Crackle tube


Crackle tube
A small battery powered Luminglas device, turned on.
A small battery powered Luminglas device, turned off.

A crackle tube is a type of plasma lamp that is used most commonly in museums, night clubs, movie sets, and other applications where its appearance may be appealing for entertainment. Such a device consists of a double walled glass tube with a hollow center. The cavity between the inner and outer glass tubes is filled with thousands of small phosphor coated glass beads. A 5–14 kV transformer sends a very low power, high frequency electrostatic discharge into the bead filled cavity, producing filaments of light that simulate lightning. Crackle tubes get their name not because of the sound they produce but rather because of the appearance of their internal behavior. The "lightning" (filaments or streamers) is forced around and in between the phosphor-coated glass beads, due to the beads' dielectric nature. In so doing, the phosphor is excited by the electrical energy and fluoresces producing visible light. Like plasma globes, crackle tubes respond to touch; the filaments appear to be "attracted" toward the point of contact and usually become more luminous (brighter) as the electricity is grounded. The tubes are also filled with a noble gas like neon, argon, or xenon which acts as the electron transfer medium of the cavity. The gas is typically kept at only slightly above atmospheric pressure.

Typically, crackle tubes are cylindrical in geometry, however, they can be made into virtually any solid shape, even flat plates (trademarked by the name "Luminglas" [1]). The filaments can also be made to any color by combining different chemicals with the base phosphor. The chemical that is used to produce blue filaments is also responsive to ultraviolet light. UV light may have something to do with how the phosphor is excited by the ESF (electrostatic field). The filaments themselves can change color as they progress along the length of the tube. This effect is created by using glass beads with different chemical coatings on them, and the color of the filament changes as the ESD transitions from one color layer to another. Chemical coatings can also be combined onto a single coating, allowing for a crackle tube to have multiple simultaneous filaments of several different colors.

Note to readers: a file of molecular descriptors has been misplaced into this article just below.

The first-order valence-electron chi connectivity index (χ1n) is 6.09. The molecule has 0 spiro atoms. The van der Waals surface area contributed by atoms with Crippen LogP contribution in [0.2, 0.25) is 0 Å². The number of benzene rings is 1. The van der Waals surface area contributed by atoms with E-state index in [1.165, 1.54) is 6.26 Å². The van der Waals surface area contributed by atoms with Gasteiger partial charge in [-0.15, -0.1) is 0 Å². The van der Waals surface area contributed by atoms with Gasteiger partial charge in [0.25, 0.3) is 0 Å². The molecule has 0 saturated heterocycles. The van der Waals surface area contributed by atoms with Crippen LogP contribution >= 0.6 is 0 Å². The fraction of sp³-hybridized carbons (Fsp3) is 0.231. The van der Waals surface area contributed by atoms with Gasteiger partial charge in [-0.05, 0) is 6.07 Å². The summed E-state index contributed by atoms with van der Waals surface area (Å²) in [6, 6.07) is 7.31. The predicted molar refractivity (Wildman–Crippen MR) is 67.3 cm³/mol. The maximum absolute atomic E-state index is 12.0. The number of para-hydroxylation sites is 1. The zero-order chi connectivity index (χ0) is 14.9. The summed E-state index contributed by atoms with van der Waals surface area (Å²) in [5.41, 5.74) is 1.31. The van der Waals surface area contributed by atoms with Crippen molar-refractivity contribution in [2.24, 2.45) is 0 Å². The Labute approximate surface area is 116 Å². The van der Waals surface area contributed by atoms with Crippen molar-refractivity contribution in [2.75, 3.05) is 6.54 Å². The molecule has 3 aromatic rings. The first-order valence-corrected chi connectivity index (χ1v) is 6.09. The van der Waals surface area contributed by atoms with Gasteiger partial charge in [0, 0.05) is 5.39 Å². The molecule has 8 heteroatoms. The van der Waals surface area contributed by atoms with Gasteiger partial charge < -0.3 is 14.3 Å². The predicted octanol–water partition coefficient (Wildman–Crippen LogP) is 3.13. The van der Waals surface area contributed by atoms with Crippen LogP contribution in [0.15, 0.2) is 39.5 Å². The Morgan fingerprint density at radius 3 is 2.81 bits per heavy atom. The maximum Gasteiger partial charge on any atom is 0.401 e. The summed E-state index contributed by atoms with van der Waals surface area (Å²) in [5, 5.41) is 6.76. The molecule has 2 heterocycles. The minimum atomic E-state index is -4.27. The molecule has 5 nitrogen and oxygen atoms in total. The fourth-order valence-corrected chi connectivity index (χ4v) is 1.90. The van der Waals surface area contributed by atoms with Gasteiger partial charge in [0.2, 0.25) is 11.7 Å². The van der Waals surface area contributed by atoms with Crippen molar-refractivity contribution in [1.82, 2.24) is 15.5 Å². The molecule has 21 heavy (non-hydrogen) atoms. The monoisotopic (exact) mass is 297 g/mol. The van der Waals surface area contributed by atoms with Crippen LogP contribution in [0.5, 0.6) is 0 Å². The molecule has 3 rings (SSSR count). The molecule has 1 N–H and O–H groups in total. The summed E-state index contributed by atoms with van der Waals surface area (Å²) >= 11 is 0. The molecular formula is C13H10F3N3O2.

Crackle tubes appear white when viewed in their off state under normal lighting conditions. Their luminosity, or light intensity, depends on several factors, but generally crackle tubes are not very bright when compared to a fluorescent light or incandescent lamp. Still, they are quite bright compared to similar devices. However, they are best viewed in darkness. Their transformers can also be linked to an acoustic modulator, allowing the tubes to 'respond' to music or ambient noise.

See also


References

  1. ^ http://www.strattman.com/products/luminglas/index.html

Wikimedia Foundation. 2010.

Look at other dictionaries:

  • Neon sign — …   Wikipedia

  • Neon lighting — Times Square, New York City, has been famous for elaborate neon lighting displays since th …   Wikipedia

  • Plasma lamp — Plasma lamps (also variously plasma globes, balls, domes, spheres, or orbs) are novelty items which were most popular in the 1980s. The plasma lamp was invented by Nikola Tesla after his experimentation with high frequency currents in an… …   Wikipedia

  • Plasma globe — Not to be confused with Sulfur lamp or Plasma lamp. A plasma globe Plasma globes, or plasma lamps (also called plasma balls, domes, spheres, tubes or orbs, depending on shape), are novelty items that were most popular in the 1980s.[1 …   Wikipedia

  • Raku ware — A 16th century black Raku style chawan, used for thick tea (Tokyo National Museum) File:Tea bowl with designs of pine boughs and interlocking circles, unknown raku ware workshop, Kyoto, 18th 19th Cent, Freer Gallery of Art.jpg Tea bowl with… …   Wikipedia

  • arts, East Asian — Introduction       music and visual and performing arts of China, Korea, and Japan. The literatures of these countries are covered in the articles Chinese literature, Korean literature, and Japanese literature.       Some studies of East Asia… …   Universalium

  • radio — /ray dee oh /, n., pl. radios, adj., v., radioed, radioing. n. 1. wireless telegraphy or telephony: speeches broadcast by radio. 2. an apparatus for receiving or transmitting radio broadcasts. 3. a message transmitted by radio. adj. 4. pertaining …   Universalium

  • pottery — /pot euh ree/, n., pl. potteries. 1. ceramic ware, esp. earthenware and stoneware. 2. the art or business of a potter; ceramics. 3. a place where earthen pots or vessels are made. [1475 85; POTTER1 + Y3] * * * I One of the oldest and most… …   Universalium

  • Trinitron — A 1985 27 Trinitron Trinitron is Sony s brand name for its line of aperture grille based CRTs used in television sets and computer display monitors. One of the first truly new television systems to enter the market since the 1950s, the Trinitron… …   Wikipedia

  • Fireworks — Firework redirects here. For other uses, see Fireworks (disambiguation). Pyrotechnics portal …   Wikipedia